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Title: Qiang Li, PhD on behalf of the ITC Team


1

Training Workshop Evaluating Smokefree Policies
Qiang Li, PhD on behalf of the ITC Team Mumbai,
India March 2009
2
Goals of the Workshop
  • Understand the dangers of secondhand smoke (SHS)
    (also known as tobacco smoke pollution TSP)
  • Become familiar with the conceptual model of
    evaluating smokefree policies
  • Understand different methods for measuring SHS
    exposure
  • Experience examples of how SHS exposure data has
    been used by advocates to educate policy makers
    about the dangers of SHS and the benefits of
    smokefree policies

3
Goals of the Workshop
  • Understand the dangers of secondhand smoke (SHS)
    (also known as tobacco smoke pollution TSP)

4
Tobacco Smoke Pollution (TSP)
  • Sidestream smoke (85) and exhaled mainstream
    smoke (15)
  • Particulate phase of tobacco smoke contains more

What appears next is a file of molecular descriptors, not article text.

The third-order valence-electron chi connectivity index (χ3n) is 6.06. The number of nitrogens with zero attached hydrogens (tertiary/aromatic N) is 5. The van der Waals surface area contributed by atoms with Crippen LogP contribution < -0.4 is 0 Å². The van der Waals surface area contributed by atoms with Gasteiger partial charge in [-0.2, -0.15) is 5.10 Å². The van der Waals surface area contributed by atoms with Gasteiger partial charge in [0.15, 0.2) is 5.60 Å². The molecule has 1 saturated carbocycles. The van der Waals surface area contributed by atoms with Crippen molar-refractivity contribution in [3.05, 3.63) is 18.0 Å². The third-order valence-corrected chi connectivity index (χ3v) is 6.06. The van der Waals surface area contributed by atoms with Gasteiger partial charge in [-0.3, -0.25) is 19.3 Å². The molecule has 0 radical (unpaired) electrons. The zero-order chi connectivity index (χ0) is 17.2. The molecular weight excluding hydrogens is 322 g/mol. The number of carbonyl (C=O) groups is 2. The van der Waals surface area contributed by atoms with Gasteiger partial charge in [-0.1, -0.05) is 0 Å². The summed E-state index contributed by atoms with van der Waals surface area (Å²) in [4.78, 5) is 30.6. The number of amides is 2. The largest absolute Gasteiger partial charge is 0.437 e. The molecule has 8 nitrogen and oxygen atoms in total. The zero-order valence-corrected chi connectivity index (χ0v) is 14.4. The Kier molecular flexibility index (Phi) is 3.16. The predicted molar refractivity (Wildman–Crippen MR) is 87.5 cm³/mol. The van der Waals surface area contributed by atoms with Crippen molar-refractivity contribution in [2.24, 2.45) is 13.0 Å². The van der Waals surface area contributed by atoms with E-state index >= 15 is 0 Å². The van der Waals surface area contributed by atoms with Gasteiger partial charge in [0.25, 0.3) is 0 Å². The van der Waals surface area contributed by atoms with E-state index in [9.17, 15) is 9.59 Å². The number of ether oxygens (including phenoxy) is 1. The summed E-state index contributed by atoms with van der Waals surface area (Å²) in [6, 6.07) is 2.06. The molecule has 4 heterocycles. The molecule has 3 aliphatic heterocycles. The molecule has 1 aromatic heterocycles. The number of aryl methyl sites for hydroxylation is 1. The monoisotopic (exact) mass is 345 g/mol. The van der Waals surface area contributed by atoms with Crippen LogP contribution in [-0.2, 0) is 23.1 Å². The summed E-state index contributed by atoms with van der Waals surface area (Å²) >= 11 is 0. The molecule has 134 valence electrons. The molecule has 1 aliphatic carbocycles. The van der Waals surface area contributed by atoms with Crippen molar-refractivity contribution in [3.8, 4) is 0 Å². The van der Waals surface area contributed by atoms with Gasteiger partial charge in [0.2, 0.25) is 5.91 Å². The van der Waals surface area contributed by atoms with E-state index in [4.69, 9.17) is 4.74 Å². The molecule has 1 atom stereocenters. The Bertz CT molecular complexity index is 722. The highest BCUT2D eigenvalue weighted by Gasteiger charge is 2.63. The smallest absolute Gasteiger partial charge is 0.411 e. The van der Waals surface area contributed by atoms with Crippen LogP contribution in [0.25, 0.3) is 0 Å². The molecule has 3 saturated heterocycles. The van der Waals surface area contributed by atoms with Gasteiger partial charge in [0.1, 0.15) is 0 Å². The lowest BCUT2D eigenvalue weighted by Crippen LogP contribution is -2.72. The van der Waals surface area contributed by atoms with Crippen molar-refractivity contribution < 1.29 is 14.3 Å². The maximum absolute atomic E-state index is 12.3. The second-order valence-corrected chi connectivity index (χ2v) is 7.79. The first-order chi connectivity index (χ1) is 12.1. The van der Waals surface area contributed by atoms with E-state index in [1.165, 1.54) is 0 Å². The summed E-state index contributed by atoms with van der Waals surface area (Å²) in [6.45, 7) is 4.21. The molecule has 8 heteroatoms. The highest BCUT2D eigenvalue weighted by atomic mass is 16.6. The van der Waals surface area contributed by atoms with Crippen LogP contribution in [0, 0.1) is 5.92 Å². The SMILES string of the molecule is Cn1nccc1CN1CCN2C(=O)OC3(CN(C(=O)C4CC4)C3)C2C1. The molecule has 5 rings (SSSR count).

than 4,000 individual components
  • TSP contains 69 carcinogens and 172 toxic
    substances
  • Some compounds are emitted in levels 10 times
    higher in sidestream compared to mainstream smoke
    (e.g. polycyclic aromatic hyrdocarbons, PAH)
  • Bottomline TSP is toxic

5
Effects Associated with TSP Exposure
  • Causal Effects
  • Developmental Effects
  • Fetal Growth Low birthweight and decrease in
    birthweight
  • Sudden Infant Death Syndrome (SIDS)
  • Pre-term delivery
  • Respiratory Effects
  • Acute lower respiratory tract infections in
    children (e.g. bronchitis and pneumonia)
  • Asthma induction and exacerbation in children and
    adults
  • Chronic respiratory symptoms in children
  • Eye and nasal irritation in adults
  • Middle ear infections in children
  • Carcinogenic Effects
  • Lung cancer
  • Nasal sinus cancer
  • Breast cancer in younger, primarily premenopausal
    women
  • Suggestive Causal Effects
  • Reproductive and Developmental Effects
  • Spontaneous Abortion, Intrauterine Growth